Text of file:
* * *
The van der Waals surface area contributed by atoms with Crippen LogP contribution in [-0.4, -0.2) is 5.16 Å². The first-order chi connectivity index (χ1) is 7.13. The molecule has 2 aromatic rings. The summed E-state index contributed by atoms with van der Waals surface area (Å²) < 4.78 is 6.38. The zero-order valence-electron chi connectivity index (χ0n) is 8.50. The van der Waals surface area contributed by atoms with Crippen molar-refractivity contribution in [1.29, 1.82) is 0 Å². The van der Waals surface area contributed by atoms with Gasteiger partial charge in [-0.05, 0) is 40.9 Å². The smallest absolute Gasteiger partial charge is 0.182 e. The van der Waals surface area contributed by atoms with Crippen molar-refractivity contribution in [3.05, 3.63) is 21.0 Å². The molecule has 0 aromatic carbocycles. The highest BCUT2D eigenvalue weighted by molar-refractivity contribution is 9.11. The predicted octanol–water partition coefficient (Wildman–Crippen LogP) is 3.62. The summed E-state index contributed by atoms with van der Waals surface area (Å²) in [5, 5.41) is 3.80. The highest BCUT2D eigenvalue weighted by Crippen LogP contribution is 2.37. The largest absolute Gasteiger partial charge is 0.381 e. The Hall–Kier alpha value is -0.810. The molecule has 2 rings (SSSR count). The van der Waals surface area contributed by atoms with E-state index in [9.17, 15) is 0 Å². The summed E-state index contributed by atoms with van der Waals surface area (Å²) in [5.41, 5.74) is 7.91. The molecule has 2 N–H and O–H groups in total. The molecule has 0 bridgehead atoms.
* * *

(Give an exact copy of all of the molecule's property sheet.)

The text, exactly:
The van der Waals surface area contributed by atoms with Crippen LogP contribution in [-0.4, -0.2) is 5.16 Å². The first-order chi connectivity index (χ1) is 7.13. The molecule has 2 aromatic rings. The summed E-state index contributed by atoms with van der Waals surface area (Å²) < 4.78 is 6.38. The zero-order valence-electron chi connectivity index (χ0n) is 8.50. The van der Waals surface area contributed by atoms with Crippen molar-refractivity contribution in [1.29, 1.82) is 0 Å². The van der Waals surface area contributed by atoms with Gasteiger partial charge in [-0.05, 0) is 40.9 Å². The smallest absolute Gasteiger partial charge is 0.182 e. The van der Waals surface area contributed by atoms with Crippen molar-refractivity contribution in [3.05, 3.63) is 21.0 Å². The molecule has 0 aromatic carbocycles. The highest BCUT2D eigenvalue weighted by molar-refractivity contribution is 9.11. The predicted octanol–water partition coefficient (Wildman–Crippen LogP) is 3.62. The summed E-state index contributed by atoms with van der Waals surface area (Å²) in [5, 5.41) is 3.80. The highest BCUT2D eigenvalue weighted by Crippen LogP contribution is 2.37. The largest absolute Gasteiger partial charge is 0.381 e. The Hall–Kier alpha value is -0.810. The molecule has 2 rings (SSSR count). The van der Waals surface area contributed by atoms with E-state index in [9.17, 15) is 0 Å². The summed E-state index contributed by atoms with van der Waals surface area (Å²) in [5.41, 5.74) is 7.91. The molecule has 2 N–H and O–H groups in total. The molecule has 0 bridgehead atoms.